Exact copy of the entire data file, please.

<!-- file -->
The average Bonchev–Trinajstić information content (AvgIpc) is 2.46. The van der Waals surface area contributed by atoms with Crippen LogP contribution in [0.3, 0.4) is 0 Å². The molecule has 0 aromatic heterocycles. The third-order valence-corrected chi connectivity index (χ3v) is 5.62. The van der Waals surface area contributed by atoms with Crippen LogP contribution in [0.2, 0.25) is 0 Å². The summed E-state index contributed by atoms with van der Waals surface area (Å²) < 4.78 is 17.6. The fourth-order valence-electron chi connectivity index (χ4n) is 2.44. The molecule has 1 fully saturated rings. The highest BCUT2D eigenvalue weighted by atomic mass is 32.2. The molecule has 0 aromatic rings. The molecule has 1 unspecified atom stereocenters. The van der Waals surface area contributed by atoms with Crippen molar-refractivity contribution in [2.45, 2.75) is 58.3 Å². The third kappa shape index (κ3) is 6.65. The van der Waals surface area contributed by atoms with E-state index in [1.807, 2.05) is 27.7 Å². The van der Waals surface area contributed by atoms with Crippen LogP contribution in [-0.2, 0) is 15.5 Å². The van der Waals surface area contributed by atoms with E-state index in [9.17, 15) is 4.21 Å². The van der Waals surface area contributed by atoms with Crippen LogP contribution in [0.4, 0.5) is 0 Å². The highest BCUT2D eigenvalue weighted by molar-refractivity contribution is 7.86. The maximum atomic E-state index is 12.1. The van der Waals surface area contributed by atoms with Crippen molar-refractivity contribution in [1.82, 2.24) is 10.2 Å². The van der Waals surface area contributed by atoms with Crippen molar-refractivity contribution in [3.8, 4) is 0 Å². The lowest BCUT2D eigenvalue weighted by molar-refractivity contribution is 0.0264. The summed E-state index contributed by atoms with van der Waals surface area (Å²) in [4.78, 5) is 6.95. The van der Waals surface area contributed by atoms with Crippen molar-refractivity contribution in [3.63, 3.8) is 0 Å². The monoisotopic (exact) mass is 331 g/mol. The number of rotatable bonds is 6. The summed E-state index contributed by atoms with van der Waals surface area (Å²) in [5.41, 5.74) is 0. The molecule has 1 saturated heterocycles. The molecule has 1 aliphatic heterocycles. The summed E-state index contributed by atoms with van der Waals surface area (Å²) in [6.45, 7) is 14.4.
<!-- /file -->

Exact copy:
The average Bonchev–Trinajstić information content (AvgIpc) is 2.46. The van der Waals surface area contributed by atoms with Crippen LogP contribution in [0.3, 0.4) is 0 Å². The molecule has 0 aromatic heterocycles. The third-order valence-corrected chi connectivity index (χ3v) is 5.62. The van der Waals surface area contributed by atoms with Crippen LogP contribution in [0.2, 0.25) is 0 Å². The summed E-state index contributed by atoms with van der Waals surface area (Å²) < 4.78 is 17.6. The fourth-order valence-electron chi connectivity index (χ4n) is 2.44. The molecule has 1 fully saturated rings. The highest BCUT2D eigenvalue weighted by atomic mass is 32.2. The molecule has 0 aromatic rings. The molecule has 1 unspecified atom stereocenters. The van der Waals surface area contributed by atoms with Crippen molar-refractivity contribution in [2.45, 2.75) is 58.3 Å². The third kappa shape index (κ3) is 6.65. The van der Waals surface area contributed by atoms with E-state index in [1.807, 2.05) is 27.7 Å². The van der Waals surface area contributed by atoms with Crippen LogP contribution in [-0.2, 0) is 15.5 Å². The van der Waals surface area contributed by atoms with E-state index in [9.17, 15) is 4.21 Å². The van der Waals surface area contributed by atoms with Crippen LogP contribution in [0.4, 0.5) is 0 Å². The highest BCUT2D eigenvalue weighted by molar-refractivity contribution is 7.86. The maximum atomic E-state index is 12.1. The van der Waals surface area contributed by atoms with Crippen molar-refractivity contribution in [1.82, 2.24) is 10.2 Å². The van der Waals surface area contributed by atoms with Crippen molar-refractivity contribution in [3.8, 4) is 0 Å². The lowest BCUT2D eigenvalue weighted by molar-refractivity contribution is 0.0264. The summed E-state index contributed by atoms with van der Waals surface area (Å²) in [4.78, 5) is 6.95. The van der Waals surface area contributed by atoms with Crippen molar-refractivity contribution in [3.63, 3.8) is 0 Å². The monoisotopic (exact) mass is 331 g/mol. The number of rotatable bonds is 6. The summed E-state index contributed by atoms with van der Waals surface area (Å²) in [5.41, 5.74) is 0. The molecule has 1 saturated heterocycles. The molecule has 1 aliphatic heterocycles. The summed E-state index contributed by atoms with van der Waals surface area (Å²) in [6.45, 7) is 14.4.